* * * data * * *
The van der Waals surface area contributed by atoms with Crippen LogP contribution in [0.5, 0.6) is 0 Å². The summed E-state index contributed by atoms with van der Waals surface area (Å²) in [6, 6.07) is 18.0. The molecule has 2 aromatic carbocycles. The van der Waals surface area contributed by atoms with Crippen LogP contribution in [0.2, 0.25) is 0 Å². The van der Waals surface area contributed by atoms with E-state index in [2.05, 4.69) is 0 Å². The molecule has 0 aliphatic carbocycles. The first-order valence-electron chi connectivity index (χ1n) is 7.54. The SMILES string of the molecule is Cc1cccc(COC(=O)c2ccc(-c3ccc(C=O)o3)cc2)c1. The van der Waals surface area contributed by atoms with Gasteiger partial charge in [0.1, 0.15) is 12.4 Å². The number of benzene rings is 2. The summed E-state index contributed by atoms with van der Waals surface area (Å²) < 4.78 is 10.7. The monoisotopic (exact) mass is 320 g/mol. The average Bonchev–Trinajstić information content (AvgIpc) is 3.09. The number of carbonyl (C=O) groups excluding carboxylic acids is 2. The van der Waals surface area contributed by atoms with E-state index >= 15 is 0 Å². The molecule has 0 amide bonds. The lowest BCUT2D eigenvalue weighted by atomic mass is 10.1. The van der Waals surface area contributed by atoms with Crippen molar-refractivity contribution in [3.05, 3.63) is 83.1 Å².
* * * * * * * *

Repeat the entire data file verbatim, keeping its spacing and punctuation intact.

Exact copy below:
The van der Waals surface area contributed by atoms with Crippen LogP contribution in [0.5, 0.6) is 0 Å². The summed E-state index contributed by atoms with van der Waals surface area (Å²) in [6, 6.07) is 18.0. The molecule has 2 aromatic carbocycles. The van der Waals surface area contributed by atoms with Crippen LogP contribution in [0.2, 0.25) is 0 Å². The van der Waals surface area contributed by atoms with E-state index in [2.05, 4.69) is 0 Å². The molecule has 0 aliphatic carbocycles. The first-order valence-electron chi connectivity index (χ1n) is 7.54. The SMILES string of the molecule is Cc1cccc(COC(=O)c2ccc(-c3ccc(C=O)o3)cc2)c1. The van der Waals surface area contributed by atoms with Gasteiger partial charge in [0.1, 0.15) is 12.4 Å². The number of benzene rings is 2. The summed E-state index contributed by atoms with van der Waals surface area (Å²) < 4.78 is 10.7. The monoisotopic (exact) mass is 320 g/mol. The average Bonchev–Trinajstić information content (AvgIpc) is 3.09. The number of carbonyl (C=O) groups excluding carboxylic acids is 2. The van der Waals surface area contributed by atoms with E-state index >= 15 is 0 Å². The molecule has 0 amide bonds. The lowest BCUT2D eigenvalue weighted by atomic mass is 10.1. The van der Waals surface area contributed by atoms with Crippen molar-refractivity contribution in [3.05, 3.63) is 83.1 Å².